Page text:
If you live in Frederick and have found yourself overwhelmed with debt, you are not alone. Many people, at one time or another, find themselves with more debt they can handle. Fortunately, there are multiple resources available to help you get your debt under control. Bankruptcy might be the answer you have been searching for. The two types of bankruptcies that are usually available for individuals are Chapter 7 and Chapter 13.

If you are considering bankruptcy, you probably have questions about which type is the right one for you. To find out more about the differences between Chapter 7 and 13, read further.

Chapter 7

With Chapter 7 bankruptcy, you may have to surrender your house or car to the lender that owns the mortgage or loan. You might be able to pay the wholesale value of the loan and keep your property if the lender agrees. In addition, if you incurred debt as a result of committing a crime, then Chapter 7 may not discharge those debts. Child support, alimony, and student loans will not disappear because you declared bankruptcy. If you have already filed Chapter 7 bankruptcy, you will not be able to file it a second time. However, if you previously filed Chapter 13, you may qualify for Chapter 7.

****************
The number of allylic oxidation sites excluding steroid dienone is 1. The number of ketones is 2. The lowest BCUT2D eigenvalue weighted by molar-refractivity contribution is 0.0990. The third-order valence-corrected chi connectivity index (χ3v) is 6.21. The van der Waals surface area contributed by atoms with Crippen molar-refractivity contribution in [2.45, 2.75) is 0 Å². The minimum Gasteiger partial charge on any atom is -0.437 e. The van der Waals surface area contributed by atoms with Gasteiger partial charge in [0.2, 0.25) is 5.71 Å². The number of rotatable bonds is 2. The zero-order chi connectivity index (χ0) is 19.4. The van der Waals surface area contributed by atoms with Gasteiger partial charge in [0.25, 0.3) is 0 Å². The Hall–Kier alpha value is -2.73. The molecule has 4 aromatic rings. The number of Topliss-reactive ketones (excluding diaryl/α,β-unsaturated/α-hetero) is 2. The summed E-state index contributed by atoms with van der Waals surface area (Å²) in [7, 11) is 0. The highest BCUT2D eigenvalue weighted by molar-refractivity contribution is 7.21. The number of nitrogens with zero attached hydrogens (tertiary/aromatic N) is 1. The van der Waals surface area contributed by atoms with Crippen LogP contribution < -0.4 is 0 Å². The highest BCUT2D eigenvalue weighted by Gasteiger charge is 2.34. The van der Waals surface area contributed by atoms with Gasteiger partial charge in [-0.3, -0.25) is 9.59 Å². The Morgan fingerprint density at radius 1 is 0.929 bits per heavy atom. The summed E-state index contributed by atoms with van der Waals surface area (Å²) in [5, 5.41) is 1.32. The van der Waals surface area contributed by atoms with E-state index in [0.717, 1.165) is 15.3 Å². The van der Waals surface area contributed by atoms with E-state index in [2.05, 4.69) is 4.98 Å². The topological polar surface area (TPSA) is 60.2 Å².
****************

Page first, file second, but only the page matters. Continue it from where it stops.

Chapter 13

Chapter 13 bankruptcy is very different from Chapter 7. For example, there are certain income requirements you will have to meet. In terms of your house or car, the court can issue a stay against creditors who are threatening to foreclose or repossess. If you have debts due to a prior criminal act, Chapter 13 will include a payment schedule for these, but if there is a remaining balance when the bankruptcy term ends, the court will discharge them. As with Chapter 7, any alimony, child support or student loans you owe will remain once you complete the bankruptcy process. If you have already filed bankruptcy in the past, you can re-file for Chapter 13 in the future.

If you need debt relief, then Chapter 7 or 13 bankruptcy might be the right choice for you. While it often carries a negative stigma in the minds of most people, it is really just another tool to help people restructure and pay their debt.